The role of the design educator is to mediate learning and equip students to effectively contribute to their specific field once they graduate. With an ever-increasing demand for the ethical consideration of the sustainability of products and the impact of the manufacture thereof, so too the role of the educator should compensate and prepare learners accordingly. This paper aims to investigate the social and environmental responsibilities of industrial design professionals by referring to the works of key authors as well as current industry practices. Inquiry into suitable sustainability assessment tools which are used by designers and manufacturers is undertaken in order to identify appropriate assessment procedures which can be adapted / incorporated into design course content. This allows design educators to effectively prepare students for their future roles as ethical decision makers, conscious of their impact on the sustainability of the future. Within the field of industrial design a graduate is required to possess the ability to conceptualize, develop, and resolve problems during the development of products to a suitable manufacturable outcome.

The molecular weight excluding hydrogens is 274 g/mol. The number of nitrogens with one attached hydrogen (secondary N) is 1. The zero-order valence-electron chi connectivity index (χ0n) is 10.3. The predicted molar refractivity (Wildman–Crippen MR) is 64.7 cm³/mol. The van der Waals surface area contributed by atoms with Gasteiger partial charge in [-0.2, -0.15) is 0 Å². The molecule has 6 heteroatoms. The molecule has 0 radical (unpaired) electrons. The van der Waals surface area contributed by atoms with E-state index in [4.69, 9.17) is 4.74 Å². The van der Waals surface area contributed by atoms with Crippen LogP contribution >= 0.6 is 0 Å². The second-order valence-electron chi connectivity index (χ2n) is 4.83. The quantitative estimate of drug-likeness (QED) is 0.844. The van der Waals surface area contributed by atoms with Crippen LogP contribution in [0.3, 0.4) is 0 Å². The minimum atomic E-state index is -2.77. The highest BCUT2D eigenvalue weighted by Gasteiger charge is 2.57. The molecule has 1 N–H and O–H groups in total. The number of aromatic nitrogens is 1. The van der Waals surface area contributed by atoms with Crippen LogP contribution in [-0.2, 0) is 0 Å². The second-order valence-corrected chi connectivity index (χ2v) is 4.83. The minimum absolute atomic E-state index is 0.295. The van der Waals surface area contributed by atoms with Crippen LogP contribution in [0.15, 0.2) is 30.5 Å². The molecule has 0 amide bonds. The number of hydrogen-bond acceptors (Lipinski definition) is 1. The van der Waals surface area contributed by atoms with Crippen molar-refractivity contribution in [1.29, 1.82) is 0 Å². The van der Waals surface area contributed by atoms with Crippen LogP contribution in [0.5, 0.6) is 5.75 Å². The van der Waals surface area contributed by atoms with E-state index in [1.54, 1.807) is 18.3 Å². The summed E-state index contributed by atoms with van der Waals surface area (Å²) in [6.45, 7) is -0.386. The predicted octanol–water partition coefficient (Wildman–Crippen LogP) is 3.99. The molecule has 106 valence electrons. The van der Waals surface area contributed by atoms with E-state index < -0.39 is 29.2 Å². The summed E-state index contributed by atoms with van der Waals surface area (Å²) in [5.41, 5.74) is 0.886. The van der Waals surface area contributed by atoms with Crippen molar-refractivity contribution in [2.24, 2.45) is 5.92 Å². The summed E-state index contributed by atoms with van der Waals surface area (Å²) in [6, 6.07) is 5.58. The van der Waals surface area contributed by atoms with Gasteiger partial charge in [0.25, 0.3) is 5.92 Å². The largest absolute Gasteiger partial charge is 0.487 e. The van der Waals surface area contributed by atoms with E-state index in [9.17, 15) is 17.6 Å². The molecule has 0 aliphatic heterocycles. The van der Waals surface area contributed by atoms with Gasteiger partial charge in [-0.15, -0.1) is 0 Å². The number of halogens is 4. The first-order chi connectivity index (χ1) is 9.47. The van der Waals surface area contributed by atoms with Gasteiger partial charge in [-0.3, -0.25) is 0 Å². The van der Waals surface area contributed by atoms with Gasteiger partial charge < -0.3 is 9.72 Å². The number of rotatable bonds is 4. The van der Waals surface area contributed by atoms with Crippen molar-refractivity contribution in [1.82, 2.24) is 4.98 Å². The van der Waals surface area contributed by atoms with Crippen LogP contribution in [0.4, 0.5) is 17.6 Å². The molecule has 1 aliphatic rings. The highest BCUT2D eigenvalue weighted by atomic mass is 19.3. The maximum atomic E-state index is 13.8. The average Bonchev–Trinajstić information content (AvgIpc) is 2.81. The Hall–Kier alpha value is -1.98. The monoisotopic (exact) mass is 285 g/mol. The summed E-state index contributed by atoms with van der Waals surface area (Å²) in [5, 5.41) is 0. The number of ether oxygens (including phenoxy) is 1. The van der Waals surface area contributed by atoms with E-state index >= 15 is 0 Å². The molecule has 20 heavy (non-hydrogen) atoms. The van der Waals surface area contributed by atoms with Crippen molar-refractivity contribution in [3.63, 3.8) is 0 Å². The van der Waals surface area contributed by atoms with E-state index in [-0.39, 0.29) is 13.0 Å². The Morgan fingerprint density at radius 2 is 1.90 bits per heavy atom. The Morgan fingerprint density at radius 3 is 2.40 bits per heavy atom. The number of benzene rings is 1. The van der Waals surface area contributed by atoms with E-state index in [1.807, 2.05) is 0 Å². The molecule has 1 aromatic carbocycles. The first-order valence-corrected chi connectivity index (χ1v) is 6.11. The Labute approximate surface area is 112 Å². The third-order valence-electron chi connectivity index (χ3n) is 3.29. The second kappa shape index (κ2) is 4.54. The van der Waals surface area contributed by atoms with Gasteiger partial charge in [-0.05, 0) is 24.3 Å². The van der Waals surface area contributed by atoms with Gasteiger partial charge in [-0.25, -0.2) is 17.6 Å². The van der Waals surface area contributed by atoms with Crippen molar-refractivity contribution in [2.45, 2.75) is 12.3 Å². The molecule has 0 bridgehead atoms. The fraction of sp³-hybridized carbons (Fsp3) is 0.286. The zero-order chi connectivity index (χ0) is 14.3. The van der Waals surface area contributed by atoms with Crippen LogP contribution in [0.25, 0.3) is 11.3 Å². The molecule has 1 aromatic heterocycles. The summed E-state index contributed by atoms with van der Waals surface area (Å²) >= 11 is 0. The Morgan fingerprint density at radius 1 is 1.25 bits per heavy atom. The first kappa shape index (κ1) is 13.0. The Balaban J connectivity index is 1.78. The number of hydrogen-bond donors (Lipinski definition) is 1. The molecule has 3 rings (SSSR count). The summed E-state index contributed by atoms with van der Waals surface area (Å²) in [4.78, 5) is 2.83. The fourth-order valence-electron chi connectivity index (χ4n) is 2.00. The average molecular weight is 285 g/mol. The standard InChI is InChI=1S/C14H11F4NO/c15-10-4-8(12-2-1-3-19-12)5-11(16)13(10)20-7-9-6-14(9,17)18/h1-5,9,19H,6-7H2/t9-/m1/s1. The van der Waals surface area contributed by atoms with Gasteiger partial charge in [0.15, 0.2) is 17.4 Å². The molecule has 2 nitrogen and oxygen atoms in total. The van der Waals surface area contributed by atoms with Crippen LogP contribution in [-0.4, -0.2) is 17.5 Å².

As many developed products are intended for multiple units in manufacture, sometimes into the tens and hundreds of thousands, designers are largely responsible for what happens to these products once they are no longer used for their primary purpose due to obsolescence or failure.
Decision-making within the product design process has a direct impact in the suitability and sustainability of the outcome and there is a large amount of concern being placed on the suitability of the outcome with regards to its impact on the triple bottom line, being social, environmental, and financial implications. The designer therefore need to be an accountable decision maker, equipped to develop holistically considered products from conception through to long term impact, resulting in items which will benefit society and the environment. Design students who are able to interrogate their own design decision making against impact assessment scales will be able to better defend process, material and composition while still within the institutional environment, preparing them for their professional role as mediator between client, manufacturer, society and environment.